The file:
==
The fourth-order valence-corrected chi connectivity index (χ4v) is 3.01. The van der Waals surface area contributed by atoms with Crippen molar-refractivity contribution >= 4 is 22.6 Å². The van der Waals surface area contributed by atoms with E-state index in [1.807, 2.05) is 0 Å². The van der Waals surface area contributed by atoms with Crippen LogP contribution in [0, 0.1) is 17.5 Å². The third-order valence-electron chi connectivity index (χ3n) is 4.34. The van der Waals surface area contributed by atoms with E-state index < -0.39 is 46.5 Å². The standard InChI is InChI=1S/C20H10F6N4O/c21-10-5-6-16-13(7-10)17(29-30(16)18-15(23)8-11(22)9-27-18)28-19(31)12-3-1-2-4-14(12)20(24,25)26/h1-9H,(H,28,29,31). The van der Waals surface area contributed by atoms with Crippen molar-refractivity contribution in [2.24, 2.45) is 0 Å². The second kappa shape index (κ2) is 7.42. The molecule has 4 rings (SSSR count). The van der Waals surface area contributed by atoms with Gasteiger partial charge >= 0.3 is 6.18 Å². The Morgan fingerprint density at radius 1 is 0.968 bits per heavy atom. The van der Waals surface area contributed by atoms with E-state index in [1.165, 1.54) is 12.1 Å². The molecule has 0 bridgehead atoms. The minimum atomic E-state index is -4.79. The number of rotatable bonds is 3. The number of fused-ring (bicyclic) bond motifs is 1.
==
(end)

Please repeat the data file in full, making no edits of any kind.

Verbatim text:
The fourth-order valence-corrected chi connectivity index (χ4v) is 3.01. The van der Waals surface area contributed by atoms with Crippen molar-refractivity contribution >= 4 is 22.6 Å². The van der Waals surface area contributed by atoms with E-state index in [1.807, 2.05) is 0 Å². The van der Waals surface area contributed by atoms with Crippen LogP contribution in [0, 0.1) is 17.5 Å². The third-order valence-electron chi connectivity index (χ3n) is 4.34. The van der Waals surface area contributed by atoms with E-state index < -0.39 is 46.5 Å². The standard InChI is InChI=1S/C20H10F6N4O/c21-10-5-6-16-13(7-10)17(29-30(16)18-15(23)8-11(22)9-27-18)28-19(31)12-3-1-2-4-14(12)20(24,25)26/h1-9H,(H,28,29,31). The van der Waals surface area contributed by atoms with Crippen molar-refractivity contribution in [2.24, 2.45) is 0 Å². The second kappa shape index (κ2) is 7.42. The molecule has 4 rings (SSSR count). The van der Waals surface area contributed by atoms with Gasteiger partial charge >= 0.3 is 6.18 Å². The Morgan fingerprint density at radius 1 is 0.968 bits per heavy atom. The van der Waals surface area contributed by atoms with E-state index in [1.165, 1.54) is 12.1 Å². The molecule has 0 bridgehead atoms. The minimum atomic E-state index is -4.79. The number of rotatable bonds is 3. The number of fused-ring (bicyclic) bond motifs is 1.